They attended university lectures and visited cabinets of curiosity — troves of exotica where they handled a hornbill’s head and an elephant’s tail. They collected birds’ eggs and a book of paintings of birds and fish from Leonard Baldner, keeper of forests in Strasbourg, now part of France. In rented rooms, they dissected and drew fish from Venice markets, a servant often doing the dirty work. They visited the museum of sixteenth-century naturalist Ulisse Aldrovandi in Bologna and attended human dissections. Of this very Protestant crew, Willughby alone braved the dusty roads of Catholic Spain, which he viewed as a forbidding closed society.

After they returned to England in the mid-1660s, Ray stayed on at Willughby’s estate as the latter married, had children and managed his lands. Birkhead gives a wonderful sense of the pair’s delight in nature, even as Willughby, never robust, began to have recurring fevers. Inspired by physician William Harvey’s discovery of blood circulation, published in 1628, Willughby contemplated the movement of sap in trees years before the subject surfaced in the Royal Society’s journal, Philosophical Transactions. He was the first to classify insects by their metamorphoses, recognizing that a caterpillar, pupa and butterfly were life stages of one insect, not separate species. He asked astute questions, such as which birds survive winters by migrating. He observed the life cycle of a leaf-cutter bee, later named after him — Megachile willughbiella. He even wrote a study on games, from football to cards.

A seventeenth-century drawing of a turkey in black and white.

A turkey from Ornithologiae libri tres.Credit: NHM London/SPL

Birkhead’s account is vividly textured, drawing from his collaborations with science historians. We follow Willughby from seabird nesting grounds on the Isle of Man to glass-making factories in Murano, Venice. Willughby’s letters and notebooks, full of his swift, impatient writing, tell how avidly he worked. The strangeness of his scientifically liminal century shines through, exemplified by an “insect” collected in Italy, a fake made from a moray eel’s jaws and a thorny plant. Birkhead tightens the links between Willughby’s work and modern biology, confirming that he and Ray identified some 90% of around 200 bird species often seen in England and Wales.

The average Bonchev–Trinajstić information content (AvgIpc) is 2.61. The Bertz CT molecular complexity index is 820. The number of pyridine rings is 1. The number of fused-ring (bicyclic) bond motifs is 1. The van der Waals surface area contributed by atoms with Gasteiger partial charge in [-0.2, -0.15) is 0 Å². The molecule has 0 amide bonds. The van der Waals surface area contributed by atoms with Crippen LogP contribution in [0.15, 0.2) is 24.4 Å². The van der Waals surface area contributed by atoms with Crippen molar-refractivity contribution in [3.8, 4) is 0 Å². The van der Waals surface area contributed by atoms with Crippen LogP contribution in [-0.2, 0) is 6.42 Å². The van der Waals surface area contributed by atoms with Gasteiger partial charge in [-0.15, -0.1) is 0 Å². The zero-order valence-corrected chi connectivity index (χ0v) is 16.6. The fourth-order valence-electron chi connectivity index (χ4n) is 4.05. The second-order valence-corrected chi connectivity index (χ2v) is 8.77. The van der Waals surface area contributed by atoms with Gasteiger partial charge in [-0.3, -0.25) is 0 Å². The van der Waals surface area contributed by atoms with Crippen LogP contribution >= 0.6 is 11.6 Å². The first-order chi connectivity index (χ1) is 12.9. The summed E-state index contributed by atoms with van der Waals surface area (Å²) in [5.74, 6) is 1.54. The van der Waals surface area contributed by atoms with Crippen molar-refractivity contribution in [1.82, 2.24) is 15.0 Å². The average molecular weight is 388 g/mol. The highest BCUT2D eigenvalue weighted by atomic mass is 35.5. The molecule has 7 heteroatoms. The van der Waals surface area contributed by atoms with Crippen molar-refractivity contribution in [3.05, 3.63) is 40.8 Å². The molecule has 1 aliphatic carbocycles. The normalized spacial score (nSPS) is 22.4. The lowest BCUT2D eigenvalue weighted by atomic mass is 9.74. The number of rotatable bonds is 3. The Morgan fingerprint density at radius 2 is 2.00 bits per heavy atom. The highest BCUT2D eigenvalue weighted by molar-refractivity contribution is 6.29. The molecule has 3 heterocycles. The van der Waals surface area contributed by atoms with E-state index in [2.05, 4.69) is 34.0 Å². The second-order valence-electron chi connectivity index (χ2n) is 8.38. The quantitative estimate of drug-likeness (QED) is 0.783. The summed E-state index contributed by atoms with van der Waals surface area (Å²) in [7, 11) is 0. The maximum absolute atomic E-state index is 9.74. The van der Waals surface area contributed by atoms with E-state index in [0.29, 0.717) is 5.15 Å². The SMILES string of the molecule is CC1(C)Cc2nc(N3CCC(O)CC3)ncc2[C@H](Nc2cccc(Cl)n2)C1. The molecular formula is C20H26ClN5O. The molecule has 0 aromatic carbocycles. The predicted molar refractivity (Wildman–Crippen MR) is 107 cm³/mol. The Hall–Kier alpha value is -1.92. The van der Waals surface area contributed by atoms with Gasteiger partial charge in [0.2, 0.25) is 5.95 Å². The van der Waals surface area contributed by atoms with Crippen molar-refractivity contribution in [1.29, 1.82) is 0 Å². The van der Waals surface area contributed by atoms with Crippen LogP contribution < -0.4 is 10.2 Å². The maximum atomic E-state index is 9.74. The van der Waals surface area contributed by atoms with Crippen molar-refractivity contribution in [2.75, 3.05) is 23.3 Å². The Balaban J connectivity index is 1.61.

As Birkhead emphasizes, the bond between the restless Willughby and the more restrained Ray was extraordinarily fruitful. Yet there were challenges, not least differences in social circumstances. Willughby was a gentleman, Ray a blacksmith’s son — disparities they finessed in life. That became more difficult after Willughby’s death. In exchange for an annuity, the family expected Ray to educate Willughby’s children; he was reluctant. They also resented Ray’s control over Willughby’s posthumous legacy. They quarrelled over access to Willughby’s collections and papers as Ray produced The Ornithology (1676), The History of Fishes (1686) and The History of Insects (1710), based on his joint work with his friend. Subsequently, historians have struggled to divide the credit, sometimes favouring one man, sometimes the other.

“This game of spot-the-genius is inappropriate and unhelpful,” writes Birkhead. He invites us to see a scientific life well lived, rich with ideas, adventure and companionship — and, in Willughby’s profound collaboration with Ray, two very different personalities who saw further because they worked together.

Nature 557, 28-29 (2018)

doi: 10.1038/d41586-018-05011-5